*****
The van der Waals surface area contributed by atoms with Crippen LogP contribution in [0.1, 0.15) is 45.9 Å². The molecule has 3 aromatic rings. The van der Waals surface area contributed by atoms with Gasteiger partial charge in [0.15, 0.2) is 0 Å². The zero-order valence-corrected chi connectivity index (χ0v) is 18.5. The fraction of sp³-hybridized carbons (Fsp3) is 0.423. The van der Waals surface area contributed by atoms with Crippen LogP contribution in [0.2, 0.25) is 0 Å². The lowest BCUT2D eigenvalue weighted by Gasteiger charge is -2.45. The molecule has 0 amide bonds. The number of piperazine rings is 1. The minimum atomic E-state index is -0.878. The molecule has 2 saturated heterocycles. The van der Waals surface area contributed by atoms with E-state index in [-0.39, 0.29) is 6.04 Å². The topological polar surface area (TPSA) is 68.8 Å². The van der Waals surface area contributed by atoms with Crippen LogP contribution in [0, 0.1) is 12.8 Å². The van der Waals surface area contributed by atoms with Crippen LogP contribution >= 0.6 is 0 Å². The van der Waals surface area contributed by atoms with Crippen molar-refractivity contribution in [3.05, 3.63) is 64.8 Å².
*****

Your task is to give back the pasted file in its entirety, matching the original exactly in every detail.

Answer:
The van der Waals surface area contributed by atoms with Crippen LogP contribution in [0.1, 0.15) is 45.9 Å². The molecule has 3 aromatic rings. The van der Waals surface area contributed by atoms with Gasteiger partial charge in [0.15, 0.2) is 0 Å². The zero-order valence-corrected chi connectivity index (χ0v) is 18.5. The fraction of sp³-hybridized carbons (Fsp3) is 0.423. The van der Waals surface area contributed by atoms with Crippen LogP contribution in [0.2, 0.25) is 0 Å². The lowest BCUT2D eigenvalue weighted by Gasteiger charge is -2.45. The molecule has 0 amide bonds. The number of piperazine rings is 1. The minimum atomic E-state index is -0.878. The molecule has 2 saturated heterocycles. The van der Waals surface area contributed by atoms with E-state index in [-0.39, 0.29) is 6.04 Å². The topological polar surface area (TPSA) is 68.8 Å². The van der Waals surface area contributed by atoms with Crippen LogP contribution in [0, 0.1) is 12.8 Å². The van der Waals surface area contributed by atoms with Crippen LogP contribution >= 0.6 is 0 Å². The van der Waals surface area contributed by atoms with Crippen molar-refractivity contribution in [3.05, 3.63) is 64.8 Å².